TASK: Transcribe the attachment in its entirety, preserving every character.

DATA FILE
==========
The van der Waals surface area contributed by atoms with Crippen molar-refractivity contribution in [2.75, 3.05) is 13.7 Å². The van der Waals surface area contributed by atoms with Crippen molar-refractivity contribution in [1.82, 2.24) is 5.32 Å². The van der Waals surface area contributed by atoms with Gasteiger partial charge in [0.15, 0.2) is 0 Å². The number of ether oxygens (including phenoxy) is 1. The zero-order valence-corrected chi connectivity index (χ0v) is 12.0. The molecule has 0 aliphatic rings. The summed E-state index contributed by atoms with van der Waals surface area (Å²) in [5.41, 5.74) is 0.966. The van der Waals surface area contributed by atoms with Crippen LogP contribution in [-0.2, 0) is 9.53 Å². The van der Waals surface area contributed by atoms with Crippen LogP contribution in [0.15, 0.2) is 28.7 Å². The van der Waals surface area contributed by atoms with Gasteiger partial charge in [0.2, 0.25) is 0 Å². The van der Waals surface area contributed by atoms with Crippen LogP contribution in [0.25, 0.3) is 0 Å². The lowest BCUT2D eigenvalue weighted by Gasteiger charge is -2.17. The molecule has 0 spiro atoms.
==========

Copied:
The van der Waals surface area contributed by atoms with Crippen molar-refractivity contribution in [2.75, 3.05) is 13.7 Å². The van der Waals surface area contributed by atoms with Crippen molar-refractivity contribution in [1.82, 2.24) is 5.32 Å². The van der Waals surface area contributed by atoms with Gasteiger partial charge in [0.15, 0.2) is 0 Å². The number of ether oxygens (including phenoxy) is 1. The zero-order valence-corrected chi connectivity index (χ0v) is 12.0. The molecule has 0 aliphatic rings. The summed E-state index contributed by atoms with van der Waals surface area (Å²) in [5.41, 5.74) is 0.966. The van der Waals surface area contributed by atoms with Crippen LogP contribution in [-0.2, 0) is 9.53 Å². The van der Waals surface area contributed by atoms with Crippen LogP contribution in [0.15, 0.2) is 28.7 Å². The van der Waals surface area contributed by atoms with Gasteiger partial charge in [0.2, 0.25) is 0 Å². The van der Waals surface area contributed by atoms with Crippen LogP contribution in [0.25, 0.3) is 0 Å². The lowest BCUT2D eigenvalue weighted by Gasteiger charge is -2.17. The molecule has 0 spiro atoms.